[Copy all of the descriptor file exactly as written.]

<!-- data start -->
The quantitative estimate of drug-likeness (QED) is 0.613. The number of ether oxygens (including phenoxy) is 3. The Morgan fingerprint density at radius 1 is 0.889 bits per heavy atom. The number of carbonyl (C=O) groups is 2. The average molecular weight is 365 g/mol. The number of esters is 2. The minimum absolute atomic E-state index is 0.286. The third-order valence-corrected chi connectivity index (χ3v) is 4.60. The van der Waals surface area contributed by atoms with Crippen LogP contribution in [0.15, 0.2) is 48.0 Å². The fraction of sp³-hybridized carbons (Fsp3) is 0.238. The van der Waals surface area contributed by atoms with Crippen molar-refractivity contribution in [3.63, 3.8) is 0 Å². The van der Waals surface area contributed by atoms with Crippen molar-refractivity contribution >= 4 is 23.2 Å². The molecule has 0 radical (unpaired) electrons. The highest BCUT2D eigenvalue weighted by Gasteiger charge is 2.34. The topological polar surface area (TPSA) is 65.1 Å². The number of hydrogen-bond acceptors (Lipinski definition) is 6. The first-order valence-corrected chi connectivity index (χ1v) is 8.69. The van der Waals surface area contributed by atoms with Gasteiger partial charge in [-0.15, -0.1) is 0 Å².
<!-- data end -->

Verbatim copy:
The quantitative estimate of drug-likeness (QED) is 0.613. The number of ether oxygens (including phenoxy) is 3. The Morgan fingerprint density at radius 1 is 0.889 bits per heavy atom. The number of carbonyl (C=O) groups is 2. The average molecular weight is 365 g/mol. The number of esters is 2. The minimum absolute atomic E-state index is 0.286. The third-order valence-corrected chi connectivity index (χ3v) is 4.60. The van der Waals surface area contributed by atoms with Crippen LogP contribution in [0.15, 0.2) is 48.0 Å². The fraction of sp³-hybridized carbons (Fsp3) is 0.238. The van der Waals surface area contributed by atoms with Crippen molar-refractivity contribution in [3.63, 3.8) is 0 Å². The van der Waals surface area contributed by atoms with Crippen molar-refractivity contribution >= 4 is 23.2 Å². The molecule has 0 radical (unpaired) electrons. The highest BCUT2D eigenvalue weighted by Gasteiger charge is 2.34. The topological polar surface area (TPSA) is 65.1 Å². The number of hydrogen-bond acceptors (Lipinski definition) is 6. The first-order valence-corrected chi connectivity index (χ1v) is 8.69. The van der Waals surface area contributed by atoms with Gasteiger partial charge in [-0.15, -0.1) is 0 Å².